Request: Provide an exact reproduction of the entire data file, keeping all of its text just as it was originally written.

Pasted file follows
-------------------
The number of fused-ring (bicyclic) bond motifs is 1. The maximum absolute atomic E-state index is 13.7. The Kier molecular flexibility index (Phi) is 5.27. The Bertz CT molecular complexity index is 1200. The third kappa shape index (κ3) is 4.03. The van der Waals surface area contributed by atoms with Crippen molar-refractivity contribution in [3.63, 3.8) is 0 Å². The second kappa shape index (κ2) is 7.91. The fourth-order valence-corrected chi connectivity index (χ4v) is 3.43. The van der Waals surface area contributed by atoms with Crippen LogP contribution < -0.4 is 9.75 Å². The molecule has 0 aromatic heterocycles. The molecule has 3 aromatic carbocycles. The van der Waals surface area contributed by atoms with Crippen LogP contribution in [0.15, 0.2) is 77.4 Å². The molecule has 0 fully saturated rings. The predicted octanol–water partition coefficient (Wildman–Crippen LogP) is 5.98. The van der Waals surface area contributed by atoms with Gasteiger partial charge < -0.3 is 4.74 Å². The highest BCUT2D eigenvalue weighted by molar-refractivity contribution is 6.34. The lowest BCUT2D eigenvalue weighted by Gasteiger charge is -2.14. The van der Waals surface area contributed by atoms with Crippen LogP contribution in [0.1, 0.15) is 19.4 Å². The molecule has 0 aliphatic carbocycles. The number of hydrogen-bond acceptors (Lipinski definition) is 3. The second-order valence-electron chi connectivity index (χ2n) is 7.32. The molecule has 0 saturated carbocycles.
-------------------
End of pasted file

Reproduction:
The number of fused-ring (bicyclic) bond motifs is 1. The maximum absolute atomic E-state index is 13.7. The Kier molecular flexibility index (Phi) is 5.27. The Bertz CT molecular complexity index is 1200. The third kappa shape index (κ3) is 4.03. The van der Waals surface area contributed by atoms with Crippen molar-refractivity contribution in [3.63, 3.8) is 0 Å². The second kappa shape index (κ2) is 7.91. The fourth-order valence-corrected chi connectivity index (χ4v) is 3.43. The van der Waals surface area contributed by atoms with Crippen LogP contribution < -0.4 is 9.75 Å². The molecule has 0 aromatic heterocycles. The molecule has 3 aromatic carbocycles. The van der Waals surface area contributed by atoms with Crippen LogP contribution in [0.15, 0.2) is 77.4 Å². The molecule has 0 fully saturated rings. The predicted octanol–water partition coefficient (Wildman–Crippen LogP) is 5.98. The van der Waals surface area contributed by atoms with Gasteiger partial charge < -0.3 is 4.74 Å². The highest BCUT2D eigenvalue weighted by molar-refractivity contribution is 6.34. The lowest BCUT2D eigenvalue weighted by Gasteiger charge is -2.14. The van der Waals surface area contributed by atoms with Crippen LogP contribution in [0.1, 0.15) is 19.4 Å². The molecule has 0 aliphatic carbocycles. The number of hydrogen-bond acceptors (Lipinski definition) is 3. The second-order valence-electron chi connectivity index (χ2n) is 7.32. The molecule has 0 saturated carbocycles.